If you want to import a vehicle, legally, contact: ImportAVehicle.com

Tuesday, July 21, 2015

Navistar Inc. fined $250,000 for violating state air emissions regulations



Navistar Inc. fined $250,000 for violating state air emissions
regulations

$62,500 to help clean up school buses throughout the state

SACRAMENTO - Navistar Inc. paid $250,000 in penalties to the Air
Resources Board for failing to follow proper testing procedures
for one of its diesel exhaust filters, as required by state law.

“Companies that are in the business of providing pollution
control technology for vehicles must make sure that their
products actually do what they say they will do,” said ARB’s new
Enforcement Chief, Todd Sax.  “Navistar sold diesel particulate
filters in California without proper testing at specified
intervals, in violation of our air quality laws. To their credit,
once they were notified of these infractions, they took prompt
action and cooperated fully with ARB.”

The state’s Verification Procedure requires compliance testing
for each category of diesel particulate filters after a certain
number of units are sold or leased in the California market.
Results of these tests must be submitted to ARB’s Executive
Officer after each phase of testing in the form of a compliance
report.

Navistar failed to follow the in-use compliance requirements of
the Verification Procedure for the DPX™ Catalyzed Soot Filter
System. The company had sold more than 200 in California, with
many installed on school buses in the San Diego County region,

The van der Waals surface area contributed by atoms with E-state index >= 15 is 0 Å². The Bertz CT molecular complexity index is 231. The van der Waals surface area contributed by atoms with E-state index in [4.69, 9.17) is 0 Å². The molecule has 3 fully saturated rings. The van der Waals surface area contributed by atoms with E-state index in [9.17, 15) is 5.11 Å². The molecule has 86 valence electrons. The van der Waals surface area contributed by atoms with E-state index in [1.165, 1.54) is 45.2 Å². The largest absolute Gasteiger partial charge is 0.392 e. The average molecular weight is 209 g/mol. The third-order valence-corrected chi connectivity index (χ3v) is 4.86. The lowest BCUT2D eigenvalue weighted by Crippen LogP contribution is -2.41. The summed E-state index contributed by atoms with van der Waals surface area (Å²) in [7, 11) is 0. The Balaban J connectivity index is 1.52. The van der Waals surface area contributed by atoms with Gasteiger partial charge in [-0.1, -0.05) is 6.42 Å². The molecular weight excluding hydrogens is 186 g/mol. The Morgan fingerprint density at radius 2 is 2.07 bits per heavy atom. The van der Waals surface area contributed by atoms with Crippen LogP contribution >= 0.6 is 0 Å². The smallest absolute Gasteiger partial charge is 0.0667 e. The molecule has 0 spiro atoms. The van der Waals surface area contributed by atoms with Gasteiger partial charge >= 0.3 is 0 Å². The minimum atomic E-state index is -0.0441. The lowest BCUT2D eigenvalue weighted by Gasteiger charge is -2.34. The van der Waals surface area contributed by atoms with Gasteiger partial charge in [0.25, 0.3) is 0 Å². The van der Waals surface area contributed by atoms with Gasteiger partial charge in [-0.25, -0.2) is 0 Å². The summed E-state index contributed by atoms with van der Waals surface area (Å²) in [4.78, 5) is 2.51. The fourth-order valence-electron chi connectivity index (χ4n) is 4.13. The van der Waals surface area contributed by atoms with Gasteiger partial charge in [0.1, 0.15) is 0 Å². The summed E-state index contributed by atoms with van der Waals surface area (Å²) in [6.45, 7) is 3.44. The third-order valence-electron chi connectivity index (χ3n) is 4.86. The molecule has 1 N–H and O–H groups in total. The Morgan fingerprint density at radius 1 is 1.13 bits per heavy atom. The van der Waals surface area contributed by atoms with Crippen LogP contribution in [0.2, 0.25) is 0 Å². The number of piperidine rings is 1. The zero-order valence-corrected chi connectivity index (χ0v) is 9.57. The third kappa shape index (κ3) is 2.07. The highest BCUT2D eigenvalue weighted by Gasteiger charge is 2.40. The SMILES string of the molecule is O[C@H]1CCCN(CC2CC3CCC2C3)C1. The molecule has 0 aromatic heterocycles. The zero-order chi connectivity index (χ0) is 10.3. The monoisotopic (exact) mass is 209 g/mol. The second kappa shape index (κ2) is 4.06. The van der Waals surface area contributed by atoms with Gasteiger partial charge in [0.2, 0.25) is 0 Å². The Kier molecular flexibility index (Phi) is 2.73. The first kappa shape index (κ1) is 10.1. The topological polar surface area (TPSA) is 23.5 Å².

which should have triggered the required testing.

Illinois-based Navistar has agreed to follow all required
procedures and paid $187,500 to the Air Pollution Control fund to
support air quality research, and $62,500 to the San Joaquin
Valley Air Pollution Control District to clean up school bus
fleets throughout the state.

Diesel exhaust contains a variety of harmful gases and more than
40 other known cancer-causing compounds. In 1998, California
identified diesel particulate matter as a toxic air contaminant
based on its potential to cause cancer, premature death and other
health problems.

Sunday, July 5, 2015

Is It Legal to Drive A Right Hand Drive Car in the United States?

Right hand drive NISMO R32 GT-R

Is it legal to drive a right hand drive car(RHD) in America?

 Yes

11. Importing a right-hand drive vehicle.

In order to be lawfully manufactured or imported for sale in the U.S., a motor vehicle must comply with all applicable FMVSS issued by NHTSA. It is possible for a right-hand drive (RHD) vehicle to be manufactured in compliance with the FMVSS.

There is nothing specifically in the FMVSS(Federal Motor Vehicle Safety Standards) that talks about the position of the driver, they just say that there must be standardized controls and displays.  This is another one of those things I see repeated by people with no real knowledge of the US rules and regulations.

People get the import laws, title, registration, individual state regulations mixed up. It all is confusing.

 Some examples of vehicles manufactured in compliance with FMVSS are right hand drive garbage trucks, and mail cars.Vehicles over 25 years old are NHTSA exempt from Federal Motor Vehicle Safety Standards.



Cars sold in the US are left hand drive because that is the way it has been done since Ford in 1908.

"Early American motor vehicles, however, were right-hand drive, following the practice established by horse-drawn buggies. This changed in the early years of the 20th century: Ford changed to LHD production in 1908 with the Model T"